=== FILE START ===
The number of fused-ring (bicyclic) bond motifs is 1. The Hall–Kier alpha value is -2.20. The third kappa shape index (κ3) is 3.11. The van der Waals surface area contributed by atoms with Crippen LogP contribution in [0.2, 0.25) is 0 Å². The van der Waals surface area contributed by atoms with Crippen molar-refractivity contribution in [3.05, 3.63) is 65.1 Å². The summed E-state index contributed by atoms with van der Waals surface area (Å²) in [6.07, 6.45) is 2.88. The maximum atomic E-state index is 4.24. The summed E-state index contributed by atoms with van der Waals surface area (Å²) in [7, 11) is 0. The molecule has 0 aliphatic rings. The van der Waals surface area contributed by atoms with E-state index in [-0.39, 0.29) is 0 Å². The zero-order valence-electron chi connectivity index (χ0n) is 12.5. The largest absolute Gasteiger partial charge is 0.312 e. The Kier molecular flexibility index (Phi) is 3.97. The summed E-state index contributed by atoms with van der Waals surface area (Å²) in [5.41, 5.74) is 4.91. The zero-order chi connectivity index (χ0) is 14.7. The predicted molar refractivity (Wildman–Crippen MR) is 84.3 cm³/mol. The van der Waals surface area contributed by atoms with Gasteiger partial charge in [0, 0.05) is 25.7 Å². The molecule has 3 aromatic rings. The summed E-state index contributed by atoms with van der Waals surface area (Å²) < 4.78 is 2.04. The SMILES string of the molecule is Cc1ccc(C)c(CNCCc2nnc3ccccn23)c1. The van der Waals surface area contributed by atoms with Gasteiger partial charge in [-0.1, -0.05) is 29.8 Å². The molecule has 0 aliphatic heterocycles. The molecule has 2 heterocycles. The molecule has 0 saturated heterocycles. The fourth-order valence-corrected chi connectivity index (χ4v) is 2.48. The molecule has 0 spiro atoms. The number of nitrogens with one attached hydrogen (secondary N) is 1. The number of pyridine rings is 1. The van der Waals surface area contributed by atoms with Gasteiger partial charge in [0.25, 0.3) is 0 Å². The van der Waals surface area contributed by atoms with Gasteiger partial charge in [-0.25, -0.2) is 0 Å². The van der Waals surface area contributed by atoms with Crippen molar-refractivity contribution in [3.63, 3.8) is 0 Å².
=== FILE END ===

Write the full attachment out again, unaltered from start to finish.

The number of fused-ring (bicyclic) bond motifs is 1. The Hall–Kier alpha value is -2.20. The third kappa shape index (κ3) is 3.11. The van der Waals surface area contributed by atoms with Crippen LogP contribution in [0.2, 0.25) is 0 Å². The van der Waals surface area contributed by atoms with Crippen molar-refractivity contribution in [3.05, 3.63) is 65.1 Å². The summed E-state index contributed by atoms with van der Waals surface area (Å²) in [6.07, 6.45) is 2.88. The maximum atomic E-state index is 4.24. The summed E-state index contributed by atoms with van der Waals surface area (Å²) in [7, 11) is 0. The molecule has 0 aliphatic rings. The van der Waals surface area contributed by atoms with E-state index in [-0.39, 0.29) is 0 Å². The zero-order valence-electron chi connectivity index (χ0n) is 12.5. The largest absolute Gasteiger partial charge is 0.312 e. The Kier molecular flexibility index (Phi) is 3.97. The summed E-state index contributed by atoms with van der Waals surface area (Å²) in [5.41, 5.74) is 4.91. The zero-order chi connectivity index (χ0) is 14.7. The predicted molar refractivity (Wildman–Crippen MR) is 84.3 cm³/mol. The van der Waals surface area contributed by atoms with Gasteiger partial charge in [0, 0.05) is 25.7 Å². The molecule has 3 aromatic rings. The summed E-state index contributed by atoms with van der Waals surface area (Å²) < 4.78 is 2.04. The SMILES string of the molecule is Cc1ccc(C)c(CNCCc2nnc3ccccn23)c1. The van der Waals surface area contributed by atoms with Gasteiger partial charge in [-0.1, -0.05) is 29.8 Å². The molecule has 0 aliphatic heterocycles. The molecule has 2 heterocycles. The molecule has 0 saturated heterocycles. The fourth-order valence-corrected chi connectivity index (χ4v) is 2.48. The molecule has 0 spiro atoms. The number of nitrogens with one attached hydrogen (secondary N) is 1. The number of pyridine rings is 1. The van der Waals surface area contributed by atoms with Gasteiger partial charge in [0.25, 0.3) is 0 Å². The van der Waals surface area contributed by atoms with Gasteiger partial charge in [-0.25, -0.2) is 0 Å². The van der Waals surface area contributed by atoms with Crippen molar-refractivity contribution in [3.63, 3.8) is 0 Å².